Silo Trees of the U.S.

February 20, 2009 at 1:00 am 48 comments

When a young tree is growing in a forest, it starts off as part of the understory and it has to bide its time. The moment a larger tree falls and ready access to sunlight opens up, the tree has to be ready to burst up and take advantage of the opportunity in the canopy.

When you think about it, if a sapling starts its life by chance inside an old silo, it is already provided a permanent opening in the canopy. The young tree doesn’t have to compete with other contenders for the sunlight, but it still is shielded from the wind as if it were surrounded by old growth. A “Silo Tree” has the best of both worlds.

Perhaps that is why I can present so many examples today. Below are sightings of silo trees from Flickr users. They represent 18 different U.S. states and span the width of the nation- from my new home state of North Carolina to GeekHiker‘s California.

california

Where There's a Will... Entitled “Where There’s a Will…”, this shot was taken in Northern California. Photograph courtesy of jessielou79.

illinois

tree in silo Surrounded by cows, this silo houses a tree in Illinois. Photograph courtesy of cdw9.
This Greenville silo tree is located in Bond County, Illinois. Photograph courtesy of mkloefflerphoto. Stubborn tree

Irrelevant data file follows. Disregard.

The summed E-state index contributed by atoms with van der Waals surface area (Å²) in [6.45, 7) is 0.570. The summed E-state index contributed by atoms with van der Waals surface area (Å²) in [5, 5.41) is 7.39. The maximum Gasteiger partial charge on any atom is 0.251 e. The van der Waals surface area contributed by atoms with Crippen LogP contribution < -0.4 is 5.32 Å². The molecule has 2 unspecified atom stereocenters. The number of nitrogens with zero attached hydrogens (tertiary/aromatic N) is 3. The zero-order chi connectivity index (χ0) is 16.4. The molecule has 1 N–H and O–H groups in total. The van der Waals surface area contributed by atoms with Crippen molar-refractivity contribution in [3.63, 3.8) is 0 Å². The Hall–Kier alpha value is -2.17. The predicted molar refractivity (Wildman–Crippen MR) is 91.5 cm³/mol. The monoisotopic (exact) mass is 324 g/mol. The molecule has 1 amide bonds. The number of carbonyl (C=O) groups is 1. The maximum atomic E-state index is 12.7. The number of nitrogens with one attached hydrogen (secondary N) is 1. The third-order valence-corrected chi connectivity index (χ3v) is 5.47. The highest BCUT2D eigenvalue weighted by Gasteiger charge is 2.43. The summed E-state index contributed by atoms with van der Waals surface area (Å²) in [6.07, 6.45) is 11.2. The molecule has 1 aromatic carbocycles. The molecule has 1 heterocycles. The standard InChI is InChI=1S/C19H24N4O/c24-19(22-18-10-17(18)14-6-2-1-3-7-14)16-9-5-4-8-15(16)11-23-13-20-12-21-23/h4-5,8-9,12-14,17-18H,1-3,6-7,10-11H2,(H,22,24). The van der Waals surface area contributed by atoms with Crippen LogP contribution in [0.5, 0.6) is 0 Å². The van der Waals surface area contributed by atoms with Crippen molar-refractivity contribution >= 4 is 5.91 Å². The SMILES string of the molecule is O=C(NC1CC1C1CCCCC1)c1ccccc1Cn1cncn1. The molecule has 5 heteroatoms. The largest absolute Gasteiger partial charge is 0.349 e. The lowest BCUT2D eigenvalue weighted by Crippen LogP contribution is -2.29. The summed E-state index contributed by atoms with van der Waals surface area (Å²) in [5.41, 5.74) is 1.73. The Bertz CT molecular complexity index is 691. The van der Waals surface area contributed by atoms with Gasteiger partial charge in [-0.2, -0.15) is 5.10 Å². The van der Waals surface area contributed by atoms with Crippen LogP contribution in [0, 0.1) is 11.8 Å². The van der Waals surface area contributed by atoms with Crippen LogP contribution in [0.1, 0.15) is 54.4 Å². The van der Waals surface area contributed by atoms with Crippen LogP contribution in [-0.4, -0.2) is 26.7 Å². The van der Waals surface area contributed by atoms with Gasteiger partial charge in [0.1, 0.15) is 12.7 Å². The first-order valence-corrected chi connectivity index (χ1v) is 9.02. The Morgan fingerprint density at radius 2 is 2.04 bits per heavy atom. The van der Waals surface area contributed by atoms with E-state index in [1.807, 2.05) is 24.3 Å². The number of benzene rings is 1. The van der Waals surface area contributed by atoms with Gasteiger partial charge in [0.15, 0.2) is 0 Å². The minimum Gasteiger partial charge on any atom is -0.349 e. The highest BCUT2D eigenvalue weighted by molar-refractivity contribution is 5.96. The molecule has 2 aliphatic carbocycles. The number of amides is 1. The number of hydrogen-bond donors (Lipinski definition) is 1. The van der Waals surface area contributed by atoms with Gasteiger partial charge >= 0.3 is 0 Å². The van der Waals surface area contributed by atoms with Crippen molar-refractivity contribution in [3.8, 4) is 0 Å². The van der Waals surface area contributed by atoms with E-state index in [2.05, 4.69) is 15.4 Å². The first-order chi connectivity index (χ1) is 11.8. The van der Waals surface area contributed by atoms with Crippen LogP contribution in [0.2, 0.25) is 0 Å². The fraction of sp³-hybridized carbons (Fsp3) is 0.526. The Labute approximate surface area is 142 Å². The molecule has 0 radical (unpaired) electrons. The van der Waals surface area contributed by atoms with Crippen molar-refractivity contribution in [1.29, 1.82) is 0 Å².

iowa

This silo and tree are from Pocahontas County, Iowa. Photograph by McMorr.
This silo tree was spotted during an annual bike race across the state of Iowa. It is between Dumont and Cedar Falls. Photograph courtesy of dazzled. silo with tree in center
Bursting Into The Light This tree was discovered by Homer-Dog at Homer’s Travels. It’s across the road from a B-24 Memorial, south of Walnut, Iowa. Photograph courtesy of Homer-Dog. Hat Tip, Wild Rye.

kansas

Silo tree in Eudora, Kansas. Photograph by notratched.
Silo tree near Lawrence, Kansas. Photograph courtesy of Ken Wolf.
Silo tree near Lawrence, Kansas. Photograph courtesy of Ken Wolf.
Silo tree near Lawrence, Kansas. Photograph courtesy of Ken Wolf.
Silo tree near Lawrence, Kansas. Photograph courtesy of Ken Wolf.
This silo tree was spotted two years ago, possibly in Doniphan County, on a trip to Kansas City. Photograph courtesy of monkey at war.
This tree is located on Highway 24 between Lawrence, Kansas and Perry State Park. The photograph won a juror’s merit award in the 2008-2009 Hays Five State Competition and is courtesy of A. Scott Mccauley
Another find by Ken Wolf! This tree is in Douglas County, Kansas. Photograph courtesy of Ken Wolf.
Silo with tree This silo tree is located in Jefferson County, Kansas. Photograph courtesy of Ken Wolf
Buck Creek, Kansas is home to this silo tree. Photograph courtesy of Ken Wolf. Silo with tree different view
Silo wlth tree Another find by Ken Wolf in Sibleyville, Kansas. Photograph courtesy of Ken Wolf.
Another silo tree from Sibleyville, Kansas! Photograph courtesy of Ken Wolf. Silo with tree

kentucky

Dry Creek Road in Sparta, Kentucky is home to this silo tree. Photograph courtesy of Snassek.